Polina, CNET.com Editorial Intern, San Francisco, CA.
My father is the ultimate computer genius. Do not roll your eyes just yet my friends; he is the real deal – thick glasses, a dozen computers, an office filled with random gadgets that no one outside of the high school robotics club has heard of, and meters upon meters of wire that lead to nowhere… or possibly everywhere. So, it is no surprise that he was ecstatic when he heard that his very own daughter would be writing for CNET.com – the most expansive source of tech news on the Web. My father’s excitement, though immense, could not match how epically stoked I was to work for a Web site that I have been reading since my days as a wee lass. Anytime I ever wanted to buy any type of technology, be it software or a new phone, I could not simply launch into an instant gratification shopping spree. My father and I would sit down and research CNET for hours before spending any dough. As for download.com, which generates about 3.5 million downloads per day, anyone who owns a computer has heard of this place. Being able to write about freeware downloads that millions of people will see is a serious privilege for an aspiring journalist like me.
I’m not going to lie —this job is not easy. Unlike my dad, I am not a software wiz. People constantly assume that I must know A LOT about computers, internet codes, and resources to be writing about it. The truth is, it takes me a long time to simply research everything I write about. After previously reporting on everything from fashion to music, I was skeptical about the task of writing on the topic of tech. Though I am passionate about modern technology (being the digital native that I am), I have never had much practice with tech journalism. One cannot imagine the numerous details that go into writing about a download. Just like a piece of software needs every step laid out for it to function, the article outlining it must also follow each step. Not only must I research and test the ins and outs of what I am writing about, but the article must be mentally accessible to the millions of different readers roaming the portal which is CNET downloads. Now I have numerous readers emailing me every day, asking me to help them with their computer problems. Helping them is a much more pleasant task than dealing with downtown Berkeley craziness when I was a teller at Wells Fargo.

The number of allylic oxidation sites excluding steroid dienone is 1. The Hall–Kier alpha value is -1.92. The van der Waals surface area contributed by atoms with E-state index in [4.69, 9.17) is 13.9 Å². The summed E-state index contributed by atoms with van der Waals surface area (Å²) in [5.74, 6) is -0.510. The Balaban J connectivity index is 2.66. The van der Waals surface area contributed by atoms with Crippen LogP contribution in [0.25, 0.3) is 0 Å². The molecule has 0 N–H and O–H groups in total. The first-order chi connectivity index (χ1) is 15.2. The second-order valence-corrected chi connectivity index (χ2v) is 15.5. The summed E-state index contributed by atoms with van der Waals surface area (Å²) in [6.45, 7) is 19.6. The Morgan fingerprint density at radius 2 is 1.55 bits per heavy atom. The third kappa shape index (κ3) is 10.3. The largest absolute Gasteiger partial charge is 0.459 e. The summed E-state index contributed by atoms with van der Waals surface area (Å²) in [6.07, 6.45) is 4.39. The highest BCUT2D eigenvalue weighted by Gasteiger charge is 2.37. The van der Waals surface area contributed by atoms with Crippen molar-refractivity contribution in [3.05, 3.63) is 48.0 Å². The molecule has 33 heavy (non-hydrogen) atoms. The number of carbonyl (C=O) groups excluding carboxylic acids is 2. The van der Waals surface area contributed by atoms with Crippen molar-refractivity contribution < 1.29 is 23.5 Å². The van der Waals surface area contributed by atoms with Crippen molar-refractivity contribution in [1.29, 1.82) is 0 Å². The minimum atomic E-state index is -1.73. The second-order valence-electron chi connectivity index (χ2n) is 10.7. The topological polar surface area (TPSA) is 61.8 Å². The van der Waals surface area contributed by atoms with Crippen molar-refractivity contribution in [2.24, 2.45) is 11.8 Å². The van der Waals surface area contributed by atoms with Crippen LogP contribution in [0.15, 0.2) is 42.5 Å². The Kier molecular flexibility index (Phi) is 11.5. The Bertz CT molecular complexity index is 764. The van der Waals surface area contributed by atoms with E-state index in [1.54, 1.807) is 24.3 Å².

Not only has my writing, attention to detail, and tech knowledge improved since I have started working at CBSi, I am extremely lucky to be working with such talented and helpful people. I look forward to BART-ing to work every day, walking through the [chilly] streets of San Francisco, and most importantly being able to work in such a positive and challenging environment of writers.
Though I still won’t be able to beat my father in a software/gadget name-dropping contest, I have learned years worth of knowledge and skills through my summer internship. I am proud to say that I have been published on the front page of CNET.com, arguably the most famous tech news site in the world.